(Late)Birthdays and Middle School Success

In Andrew Solomon’s ground-breaking Far From the Tree: Parents, Children and the Search for Identity, Solomon investigates, among other fascinating subjects, the mysterious world of Canadian youth hockey teams.  What has this to do with school success?  Solomon discovers that kids recruited to play hockey in prestigious youth leagues due to observed early talent are selected in part because these agile young athletes are simply older than their peers (and not necessarily more talented).

I’ve been waiting for (years) now for this fact to resonate with parents and educators EVERYWHERE!

Yet there’s been little follow up in education circles…This is probably due to the simple fact that schools cannot do much about kids’ birthdays.  There will always be a cut off date, and some kids (like those with birthdays this month and last) who will be oldish for the grade, and some kids who will be youngish.  Life just isn’t fair.

Yet it matters…It matters socially, emotionally and academically, and it matters especially in the awkward middle years when kids perceive very clearly how they rate in comparison to their peers in terms of academic success. So, what’s a parent, tutor or teacher to do?

  1. If your child is struggling academically or has discipline issues and is young for the grade say something–mention this fact to the classroom teacher, principal and guidance counselor. Especially if your child is among the very youngest in the room.  Compassion and understanding can go a long way and educators may not know to think about student age, especially in middle school.
  2. Try not to engage in exceptionalism–that way of thinking that says, my daughter is so bright it will not affect her that she is the youngest child in her class.  It really may…Even kids who are early readers may have issues with handwriting, spelling, stamina and following directions–simply because they are young.
  3. Talk to your pediatrician about maturity and attention issues before you begin evaluating for issues like ADD.  Of course, a child could be young and have ADD-type issues, but it does make sense to make age a part of the conversation.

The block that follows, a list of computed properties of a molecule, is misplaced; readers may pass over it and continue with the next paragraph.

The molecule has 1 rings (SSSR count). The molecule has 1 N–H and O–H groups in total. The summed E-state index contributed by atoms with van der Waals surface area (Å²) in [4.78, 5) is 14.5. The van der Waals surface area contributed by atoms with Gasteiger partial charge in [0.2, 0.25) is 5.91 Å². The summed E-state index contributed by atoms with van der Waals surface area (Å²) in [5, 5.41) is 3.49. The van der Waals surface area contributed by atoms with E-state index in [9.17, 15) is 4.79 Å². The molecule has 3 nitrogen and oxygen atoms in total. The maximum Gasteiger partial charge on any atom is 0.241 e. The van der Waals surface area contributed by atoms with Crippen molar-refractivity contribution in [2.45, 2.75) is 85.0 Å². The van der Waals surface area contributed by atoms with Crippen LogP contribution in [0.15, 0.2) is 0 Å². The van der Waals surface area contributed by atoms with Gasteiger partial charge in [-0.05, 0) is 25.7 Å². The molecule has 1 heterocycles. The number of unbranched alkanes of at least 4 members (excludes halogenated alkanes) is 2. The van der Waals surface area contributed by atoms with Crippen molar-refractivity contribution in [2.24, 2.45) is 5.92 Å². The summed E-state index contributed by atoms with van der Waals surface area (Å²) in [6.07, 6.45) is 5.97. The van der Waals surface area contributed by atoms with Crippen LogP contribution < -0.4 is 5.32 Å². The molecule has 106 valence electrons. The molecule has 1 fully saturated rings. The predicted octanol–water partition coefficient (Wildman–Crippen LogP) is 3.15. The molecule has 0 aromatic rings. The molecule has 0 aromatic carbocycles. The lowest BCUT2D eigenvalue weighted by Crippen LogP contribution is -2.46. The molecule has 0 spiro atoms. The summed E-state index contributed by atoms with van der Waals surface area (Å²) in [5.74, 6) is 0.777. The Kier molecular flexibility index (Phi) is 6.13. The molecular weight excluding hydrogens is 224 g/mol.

4. Avoid judgment.  Your son may not read on grade level in third grade, but he may become a fantastic reader by the end of sixth grade.  Give him time, and don’t remind him of his slow start by commenting on how he resisted reading at first.  These characterizations stick with kids and do affect self esteem.
  5. Encourage stamina more than correctness at home in tasks that require writing.  Many parents worry that their kids are not learning to spell and punctuate correctly by middle school.  Writing is a highly complex task that involves small motor skills as well as brain development.  Stamina and fluency must be in place for kids to grow as writers.  Correctness can and will be taught in school. (I put the above sentence in bold because I want to say this all the time to everyone I know.)  Stamina is the perfect place for parents to intervene.  It requires kindness and space and time and is a critical component of school success.  Conversely, when parents give feedback about multiple errors, kids feel more reluctant to share, and can feel ashamed of what they have not yet learned.  Many kids spell common words incorrectly–relying on ear more than visual memory.  Common, “small” words are sometimes harder to learn to spell (and read) than longer words that have more distinct visual cues.
  6. Teach your child that thinking hierarchically about school success is not your approach.  No one is actually “the best” reader or writer in the class.  Language skills are highly personal.  With effort and through increased stamina, your child will continue to explore and develop his talents and abilities throughout his lifetime.  By senior year, no one will care (or recall) that your son was not in the top reading group in sixth grade!

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